My pal Jon Mark Beilue — a columnist for the Amarillo Globe-News — as usual, has laid out a fascinating critique of a growing dispute between two highly regarded Texas university systems.
One of them, Texas Tech, just announced plans to build and develop a college of veterinary medicine in Amarillo.
The other one, Texas A&M, has fired a shot across Tech’s bow, implying it will resist the effort to build an animal doctor school in the Texas Panhandle.
Beilue, himself a Tech alumnus, has taken up for his alma mater. But he’s right on the merits of his argument to argue that A&M is better than to exhibit a petulant streak in seeking to block Tech’s entry into the world of veterinary medicine academia. A&M’s credentials as a premier veterinary medicine institution are impeccable.
But let’s boil this possible tempest down to a more personal level.
Two men are leading their schools’ efforts. They both have at least one political thing in common: They both served in the Texas Senate.
Bob Duncan is chancellor of the Tech System. He’s a Republican who left the Senate this past year to take over the Tech job after Kent Hance retired to become something called “chancellor emeritus.”
Duncan’s Senate reputation is sparkling. He was named routinely by Texas Monthly magazine every two years as one of the top legislators in the state. His job now as chancellor is to raise money for the Tech System and he gets to lobby his friends in the Senate for help in that regard.
John Sharp served in the Senate quite a while ago, from 1982 to 1987; prior to that he served in the Texas House of Representatives. He’s a Democrat, who left the Senate to serve on the Texas Railroad Commission and then as Comptroller of Public Accounts. He, too, developed a reputation as a solid legislator, although he has fewer individuals with whom he served in the Legislature than his rival chancellor, Duncan.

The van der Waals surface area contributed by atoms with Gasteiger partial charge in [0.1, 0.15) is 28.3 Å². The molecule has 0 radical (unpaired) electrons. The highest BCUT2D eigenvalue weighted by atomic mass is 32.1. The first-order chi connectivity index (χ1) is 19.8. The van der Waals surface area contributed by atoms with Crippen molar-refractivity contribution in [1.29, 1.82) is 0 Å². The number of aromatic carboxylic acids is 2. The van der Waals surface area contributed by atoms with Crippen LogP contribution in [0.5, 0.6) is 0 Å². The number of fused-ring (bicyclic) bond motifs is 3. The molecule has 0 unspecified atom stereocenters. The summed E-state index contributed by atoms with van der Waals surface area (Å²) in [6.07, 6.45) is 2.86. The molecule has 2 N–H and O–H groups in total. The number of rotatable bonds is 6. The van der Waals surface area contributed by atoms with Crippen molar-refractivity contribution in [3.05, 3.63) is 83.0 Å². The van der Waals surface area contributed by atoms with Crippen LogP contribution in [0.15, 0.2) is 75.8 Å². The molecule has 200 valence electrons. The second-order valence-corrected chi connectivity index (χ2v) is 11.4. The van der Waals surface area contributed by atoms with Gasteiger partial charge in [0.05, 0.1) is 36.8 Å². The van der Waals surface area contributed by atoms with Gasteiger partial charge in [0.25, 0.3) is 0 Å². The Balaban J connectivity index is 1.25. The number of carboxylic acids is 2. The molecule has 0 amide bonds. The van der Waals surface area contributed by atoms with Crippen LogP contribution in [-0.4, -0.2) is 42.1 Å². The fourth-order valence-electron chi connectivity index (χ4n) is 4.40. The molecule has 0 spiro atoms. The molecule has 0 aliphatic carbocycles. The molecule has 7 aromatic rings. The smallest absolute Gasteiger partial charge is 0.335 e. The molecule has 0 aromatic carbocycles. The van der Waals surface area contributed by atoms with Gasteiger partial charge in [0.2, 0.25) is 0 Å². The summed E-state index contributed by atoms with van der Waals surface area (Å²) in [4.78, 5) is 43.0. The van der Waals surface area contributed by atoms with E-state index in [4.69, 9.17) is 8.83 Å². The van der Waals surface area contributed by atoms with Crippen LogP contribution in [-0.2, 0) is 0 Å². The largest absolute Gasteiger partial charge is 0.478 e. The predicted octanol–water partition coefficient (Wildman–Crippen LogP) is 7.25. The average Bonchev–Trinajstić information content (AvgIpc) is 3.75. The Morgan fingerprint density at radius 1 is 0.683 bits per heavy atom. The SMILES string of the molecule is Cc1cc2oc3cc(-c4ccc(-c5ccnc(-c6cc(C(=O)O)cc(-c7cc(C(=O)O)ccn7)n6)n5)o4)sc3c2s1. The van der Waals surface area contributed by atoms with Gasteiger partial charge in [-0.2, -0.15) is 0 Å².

This face-off will be fun to watch, particularly if it develops into something more than it appears at the moment.
I hope it doesn’t grow into anything more serious. Texas Tech is entitled to develop school of veterinary medicine anywhere it so chooses. That the system brass decided to bring it to Amarillo is a huge plus for the Texas Panhandle.
My hope would be that if Sharp stiffens his resistance that Duncan could call on his fellow Republican buddies in the Panhandle legislative delegation to use their own considerable muscle to make the veterinary school a reality.
As Beilue pointed out in his essay, the value of a veterinary school to any region of this state should rise far above petty politics.